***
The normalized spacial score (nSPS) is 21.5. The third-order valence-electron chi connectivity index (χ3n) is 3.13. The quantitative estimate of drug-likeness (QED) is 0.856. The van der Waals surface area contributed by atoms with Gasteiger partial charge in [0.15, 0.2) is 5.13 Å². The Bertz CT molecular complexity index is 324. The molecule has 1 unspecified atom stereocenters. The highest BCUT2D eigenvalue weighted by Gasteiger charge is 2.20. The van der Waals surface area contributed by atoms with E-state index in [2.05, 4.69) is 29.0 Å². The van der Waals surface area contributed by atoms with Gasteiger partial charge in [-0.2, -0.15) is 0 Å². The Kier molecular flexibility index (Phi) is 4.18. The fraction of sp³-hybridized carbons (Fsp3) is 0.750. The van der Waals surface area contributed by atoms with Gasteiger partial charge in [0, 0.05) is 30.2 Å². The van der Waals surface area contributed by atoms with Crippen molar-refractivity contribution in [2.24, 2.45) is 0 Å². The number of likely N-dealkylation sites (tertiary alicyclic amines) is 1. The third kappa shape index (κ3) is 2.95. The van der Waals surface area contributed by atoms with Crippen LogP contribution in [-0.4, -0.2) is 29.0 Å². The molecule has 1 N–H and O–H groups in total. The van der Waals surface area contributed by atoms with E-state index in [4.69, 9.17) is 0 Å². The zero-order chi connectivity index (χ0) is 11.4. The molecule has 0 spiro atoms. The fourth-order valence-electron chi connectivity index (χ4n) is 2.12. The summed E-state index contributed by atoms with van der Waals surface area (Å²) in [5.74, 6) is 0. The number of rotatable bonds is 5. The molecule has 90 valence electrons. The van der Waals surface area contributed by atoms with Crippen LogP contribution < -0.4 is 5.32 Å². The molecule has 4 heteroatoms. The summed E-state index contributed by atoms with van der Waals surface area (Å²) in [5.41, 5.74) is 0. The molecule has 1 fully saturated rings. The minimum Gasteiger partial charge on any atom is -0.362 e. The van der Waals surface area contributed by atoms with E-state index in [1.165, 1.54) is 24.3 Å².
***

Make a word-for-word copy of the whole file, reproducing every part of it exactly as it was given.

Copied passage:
The normalized spacial score (nSPS) is 21.5. The third-order valence-electron chi connectivity index (χ3n) is 3.13. The quantitative estimate of drug-likeness (QED) is 0.856. The van der Waals surface area contributed by atoms with Gasteiger partial charge in [0.15, 0.2) is 5.13 Å². The Bertz CT molecular complexity index is 324. The molecule has 1 unspecified atom stereocenters. The highest BCUT2D eigenvalue weighted by Gasteiger charge is 2.20. The van der Waals surface area contributed by atoms with E-state index in [2.05, 4.69) is 29.0 Å². The van der Waals surface area contributed by atoms with Gasteiger partial charge in [-0.2, -0.15) is 0 Å². The Kier molecular flexibility index (Phi) is 4.18. The fraction of sp³-hybridized carbons (Fsp3) is 0.750. The van der Waals surface area contributed by atoms with Gasteiger partial charge in [0, 0.05) is 30.2 Å². The van der Waals surface area contributed by atoms with Crippen molar-refractivity contribution in [2.24, 2.45) is 0 Å². The number of likely N-dealkylation sites (tertiary alicyclic amines) is 1. The third kappa shape index (κ3) is 2.95. The van der Waals surface area contributed by atoms with Crippen LogP contribution in [-0.4, -0.2) is 29.0 Å². The molecule has 1 N–H and O–H groups in total. The van der Waals surface area contributed by atoms with E-state index in [4.69, 9.17) is 0 Å². The zero-order chi connectivity index (χ0) is 11.4. The molecule has 0 spiro atoms. The fourth-order valence-electron chi connectivity index (χ4n) is 2.12. The summed E-state index contributed by atoms with van der Waals surface area (Å²) in [5.74, 6) is 0. The number of rotatable bonds is 5. The molecule has 90 valence electrons. The van der Waals surface area contributed by atoms with Crippen LogP contribution < -0.4 is 5.32 Å². The molecule has 4 heteroatoms. The summed E-state index contributed by atoms with van der Waals surface area (Å²) in [5.41, 5.74) is 0. The molecule has 1 fully saturated rings. The minimum Gasteiger partial charge on any atom is -0.362 e. The van der Waals surface area contributed by atoms with E-state index in [1.165, 1.54) is 24.3 Å².